Who is this website for?
- Curious people who want to find words that have something special. For example: words ending in "u" or the longest words in English.
- English language learners who want to view how certain words are formed. We firmly believe that remembering a set of rules is pretty hard, but when you visualize those rules with plenty of examples they stick to your memory much better. For example: the plural of words ending in "o" or the list of words with irregular plurals.
- English teachers who need examples to teach the rules and more importantly, their exceptions. For example: or adverbs that do not end in "-ly".
- Teachers of phonetics who want to find examples of words that are pronounced in a certain way. For example: words in which the "h" is not pronounced or words with the tripthong "eia".
- Linguists and researchers trying to reach certain conclusions based on real data to formulate new theses. For example: statistics on how many syllables words usually have or what are the most used vowels in English.
- Software Engineers trying to develop new solutions based on Natural Language Processing who need raw data on the language. For example: full conjugated list of verbs or a full list of proverbs in English.
How was it made?
We managed to obtain a list of words from the free dictionary Wiktionary.org. The data there is barely structured and it's manually entered by the users. The administrators make sure that they do it in an orderly way, but there isn't a unified format. That represented a real challenge for us because this site needed words to be highly organised in order to be able to create lists that match a certain criterion.
So, we downloaded a full dump of Wiktionary from here and parsed it into our internal database. It took two months of engineering work to get something decent. Particularly difficult was to parse the phonetic transcriptions because they were written in different formats and sometimes the system wasn't obtaining the best transcription available.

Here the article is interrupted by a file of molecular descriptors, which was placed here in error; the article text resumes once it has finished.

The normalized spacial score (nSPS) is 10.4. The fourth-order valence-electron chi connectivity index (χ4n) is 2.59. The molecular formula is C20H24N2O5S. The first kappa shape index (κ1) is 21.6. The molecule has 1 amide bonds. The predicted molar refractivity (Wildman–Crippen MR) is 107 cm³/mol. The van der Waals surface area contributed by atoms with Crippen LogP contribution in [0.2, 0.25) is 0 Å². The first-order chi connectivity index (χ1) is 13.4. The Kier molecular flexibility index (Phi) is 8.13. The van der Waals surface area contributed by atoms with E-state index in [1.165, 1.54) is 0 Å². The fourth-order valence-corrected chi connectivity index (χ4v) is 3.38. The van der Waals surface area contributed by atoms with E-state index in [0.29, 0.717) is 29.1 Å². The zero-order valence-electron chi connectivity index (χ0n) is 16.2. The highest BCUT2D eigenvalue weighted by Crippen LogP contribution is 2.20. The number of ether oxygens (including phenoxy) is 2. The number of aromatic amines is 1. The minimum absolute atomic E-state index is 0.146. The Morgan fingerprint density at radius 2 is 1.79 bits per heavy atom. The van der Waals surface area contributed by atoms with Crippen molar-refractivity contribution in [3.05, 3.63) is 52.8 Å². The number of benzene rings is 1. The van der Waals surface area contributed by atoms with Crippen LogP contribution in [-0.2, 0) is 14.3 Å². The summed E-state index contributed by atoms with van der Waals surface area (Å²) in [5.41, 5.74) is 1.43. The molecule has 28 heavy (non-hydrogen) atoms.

We enhanced the data from Wiktionary as much as possible trying to do advanced stuff like counting the syllables and determine how "frequent" those words were so that most common words could be presented before very rare ones.
What do we offer?
We've create a large amount of lists that we think might be interesting for the Linguistic community. Some of them were pretty straightforward and some of them took a lot of work. If you think that a list is missing, you can request it, we will read your comments and will consider if it would be useful for the community and we can add it easily.
As you might have noticed, our lists always typically show a maximum of 1,000 items even though they actually can have many more items. For each list we set a maximum that we considered reasonable for most users. If you need the full list, you can purchase it easily and it will be sent to you in your email immediately.
We also offer the possibility of downloading our whole database of words. It took a really lot of work to obtain it and we can give it away for free because anyone may copy it and resell it. Anyone interested in getting that database will find it pretty cheap, because obtaining it manually would cost much more.